The image of the logo is promoted by the association in partnership with professionals in the field of tourism: travel agents, tour operators, car rental companies, insurance companies, airlines, etc. The idea is to raise the social awareness of the consumer by requiring him to sign a ‘Traveler’s Charter’ in which he asserts his freedom to travel in security, demands that part of the sum he spends during his travels be redistributed to the most deprived population of the country he is visiting and undertakes to give priority to select establishments displaying the ‘Tourism for Development’ logo and which respect this principle of mutual aid.
The concept is entirely original in that it is not based on international charity but on a redistribution of part of the profits realized in the country itself. The ‘consumer-traveler’ is not required to pay money but only to demand by a simple signature that part of the money he spends goes towards ensuring better living standards for the population of the host country and, by so doing, enhances its stability, which is a necessary prerequisite for the flourishing of tourism.
El-Guindi’s project has now acquired an international status. The principle is supported by tourism associations in various countries of the world, particularly in France, where its originality has been widely publicized. It now extends to Tanzania, Ireland, Brazil, Dominican Republic and elsewhere.
In the project, two contradictory considerations are made complementary. Without tourism (or any similar endeavor), the funds gathered would not exist; without the funds, and their contribution to promoting social stability, there would be no guarantee that tourism can flourish. Of course, this does not imply that allocating a percentage of the revenues generated by tourism to development projects is an indispensable element in the commercial success of touristic enterprises, but some form of correlation has been established. A capitalist enterprise has served a social cause and vice-versa.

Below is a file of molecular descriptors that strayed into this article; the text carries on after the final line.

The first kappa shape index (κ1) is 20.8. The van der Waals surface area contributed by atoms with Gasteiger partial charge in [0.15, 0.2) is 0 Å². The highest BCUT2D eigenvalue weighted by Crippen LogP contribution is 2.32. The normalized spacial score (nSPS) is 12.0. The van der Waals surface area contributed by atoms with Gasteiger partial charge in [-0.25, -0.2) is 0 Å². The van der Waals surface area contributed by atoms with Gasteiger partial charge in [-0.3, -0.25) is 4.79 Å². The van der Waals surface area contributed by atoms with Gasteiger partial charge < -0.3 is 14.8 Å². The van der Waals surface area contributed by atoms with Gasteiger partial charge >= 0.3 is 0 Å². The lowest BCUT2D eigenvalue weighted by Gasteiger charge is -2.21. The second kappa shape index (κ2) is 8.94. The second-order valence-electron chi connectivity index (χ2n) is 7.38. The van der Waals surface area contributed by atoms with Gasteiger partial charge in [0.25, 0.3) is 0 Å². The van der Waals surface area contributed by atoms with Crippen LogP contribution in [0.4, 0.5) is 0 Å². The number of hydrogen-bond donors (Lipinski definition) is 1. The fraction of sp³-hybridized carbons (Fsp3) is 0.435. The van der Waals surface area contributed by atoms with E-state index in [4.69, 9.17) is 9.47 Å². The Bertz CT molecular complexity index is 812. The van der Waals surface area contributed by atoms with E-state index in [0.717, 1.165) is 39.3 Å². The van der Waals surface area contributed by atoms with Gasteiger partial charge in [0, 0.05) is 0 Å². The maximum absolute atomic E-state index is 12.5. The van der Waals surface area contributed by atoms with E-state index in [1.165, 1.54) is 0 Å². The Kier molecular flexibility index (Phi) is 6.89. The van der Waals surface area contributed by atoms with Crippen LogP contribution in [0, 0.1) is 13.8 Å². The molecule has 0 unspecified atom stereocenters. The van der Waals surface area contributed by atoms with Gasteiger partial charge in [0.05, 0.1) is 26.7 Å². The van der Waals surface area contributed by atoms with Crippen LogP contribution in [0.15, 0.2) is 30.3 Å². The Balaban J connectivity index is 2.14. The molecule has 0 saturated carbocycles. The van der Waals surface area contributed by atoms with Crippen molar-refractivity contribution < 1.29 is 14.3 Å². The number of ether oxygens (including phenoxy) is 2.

A generalization of the rules deduced from the Tourism for Development experiment raises a number of interesting questions. For example, does it use the social dimension to serve capitalist profit-making or the opposite? Does it signal a whole new approach to capitalism, going beyond its traditional image as a mechanism for the generation of surplus value into making surplus value an incentive for building projects that go beyond the capitalist beneficiaries to benefit society as a whole?
But first it is necessary to define the nature of the ‘social dimension’ here. Does it involve the redistribution of profits along lines that remain within the rules of profit and thus of capitalism, or does it carry within it the potential for developments surpassing capitalism?
China, for instance, though categorically denying that it has departed from its socialist path, has introduced economic reforms based on the notion of a ‘socialist market economy’ and is said to have reaped spectacular results in consequence. Can ‘socialism’ and a ‘market economy’ be made compatible? Can a market economy exist without generating surplus value? Can surplus value be reduced to the status of an instrument, an incentive to encourage entrepreneurial risk-taking, or is it bound in any case to get the upper hand?
The El-Guindi experiment raises important theoretical questions touching on the very essence of the economic problems of our time, where neither the traditional models of socialism and capitalism have proved satisfactory, nor, for that matter, the attempts so far to launch a Third Way.